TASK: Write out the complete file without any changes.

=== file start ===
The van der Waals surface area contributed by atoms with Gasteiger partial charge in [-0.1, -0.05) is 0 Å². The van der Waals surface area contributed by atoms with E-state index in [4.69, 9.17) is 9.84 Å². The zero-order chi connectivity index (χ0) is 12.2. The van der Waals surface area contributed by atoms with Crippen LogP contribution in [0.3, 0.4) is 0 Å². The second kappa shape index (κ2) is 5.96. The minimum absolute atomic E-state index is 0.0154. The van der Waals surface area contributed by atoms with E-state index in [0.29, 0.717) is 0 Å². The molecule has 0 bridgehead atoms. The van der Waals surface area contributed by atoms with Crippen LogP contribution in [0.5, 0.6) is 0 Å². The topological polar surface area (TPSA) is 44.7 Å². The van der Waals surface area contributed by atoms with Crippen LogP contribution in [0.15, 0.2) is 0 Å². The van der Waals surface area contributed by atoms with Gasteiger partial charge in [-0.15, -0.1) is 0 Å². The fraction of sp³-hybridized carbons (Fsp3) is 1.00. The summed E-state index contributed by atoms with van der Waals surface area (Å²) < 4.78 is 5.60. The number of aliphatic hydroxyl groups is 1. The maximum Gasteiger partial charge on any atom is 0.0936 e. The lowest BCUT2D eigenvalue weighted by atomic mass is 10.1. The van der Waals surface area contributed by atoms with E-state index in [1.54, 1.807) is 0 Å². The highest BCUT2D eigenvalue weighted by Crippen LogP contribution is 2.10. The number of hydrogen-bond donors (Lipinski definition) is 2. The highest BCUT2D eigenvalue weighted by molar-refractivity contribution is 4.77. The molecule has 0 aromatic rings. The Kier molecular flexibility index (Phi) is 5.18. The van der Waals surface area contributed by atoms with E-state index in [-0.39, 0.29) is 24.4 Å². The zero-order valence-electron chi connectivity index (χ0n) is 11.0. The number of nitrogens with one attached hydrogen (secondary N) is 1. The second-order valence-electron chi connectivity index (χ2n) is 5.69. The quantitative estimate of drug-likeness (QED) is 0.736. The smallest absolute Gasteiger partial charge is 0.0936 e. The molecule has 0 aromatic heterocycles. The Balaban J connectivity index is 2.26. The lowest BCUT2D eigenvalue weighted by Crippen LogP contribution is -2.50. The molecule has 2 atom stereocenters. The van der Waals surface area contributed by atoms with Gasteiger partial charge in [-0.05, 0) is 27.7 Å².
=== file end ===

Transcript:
The van der Waals surface area contributed by atoms with Gasteiger partial charge in [-0.1, -0.05) is 0 Å². The van der Waals surface area contributed by atoms with E-state index in [4.69, 9.17) is 9.84 Å². The zero-order chi connectivity index (χ0) is 12.2. The van der Waals surface area contributed by atoms with Crippen LogP contribution in [0.3, 0.4) is 0 Å². The second kappa shape index (κ2) is 5.96. The minimum absolute atomic E-state index is 0.0154. The van der Waals surface area contributed by atoms with E-state index in [0.29, 0.717) is 0 Å². The molecule has 0 bridgehead atoms. The van der Waals surface area contributed by atoms with Crippen LogP contribution in [0.5, 0.6) is 0 Å². The topological polar surface area (TPSA) is 44.7 Å². The van der Waals surface area contributed by atoms with Crippen LogP contribution in [0.15, 0.2) is 0 Å². The van der Waals surface area contributed by atoms with Gasteiger partial charge in [-0.15, -0.1) is 0 Å². The fraction of sp³-hybridized carbons (Fsp3) is 1.00. The summed E-state index contributed by atoms with van der Waals surface area (Å²) < 4.78 is 5.60. The number of aliphatic hydroxyl groups is 1. The maximum Gasteiger partial charge on any atom is 0.0936 e. The lowest BCUT2D eigenvalue weighted by atomic mass is 10.1. The van der Waals surface area contributed by atoms with E-state index in [1.54, 1.807) is 0 Å². The highest BCUT2D eigenvalue weighted by Crippen LogP contribution is 2.10. The number of hydrogen-bond donors (Lipinski definition) is 2. The highest BCUT2D eigenvalue weighted by molar-refractivity contribution is 4.77. The molecule has 0 aromatic rings. The Kier molecular flexibility index (Phi) is 5.18. The van der Waals surface area contributed by atoms with E-state index in [-0.39, 0.29) is 24.4 Å². The zero-order valence-electron chi connectivity index (χ0n) is 11.0. The number of nitrogens with one attached hydrogen (secondary N) is 1. The second-order valence-electron chi connectivity index (χ2n) is 5.69. The quantitative estimate of drug-likeness (QED) is 0.736. The smallest absolute Gasteiger partial charge is 0.0936 e. The molecule has 0 aromatic heterocycles. The Balaban J connectivity index is 2.26. The lowest BCUT2D eigenvalue weighted by Crippen LogP contribution is -2.50. The molecule has 2 atom stereocenters. The van der Waals surface area contributed by atoms with Gasteiger partial charge in [-0.05, 0) is 27.7 Å².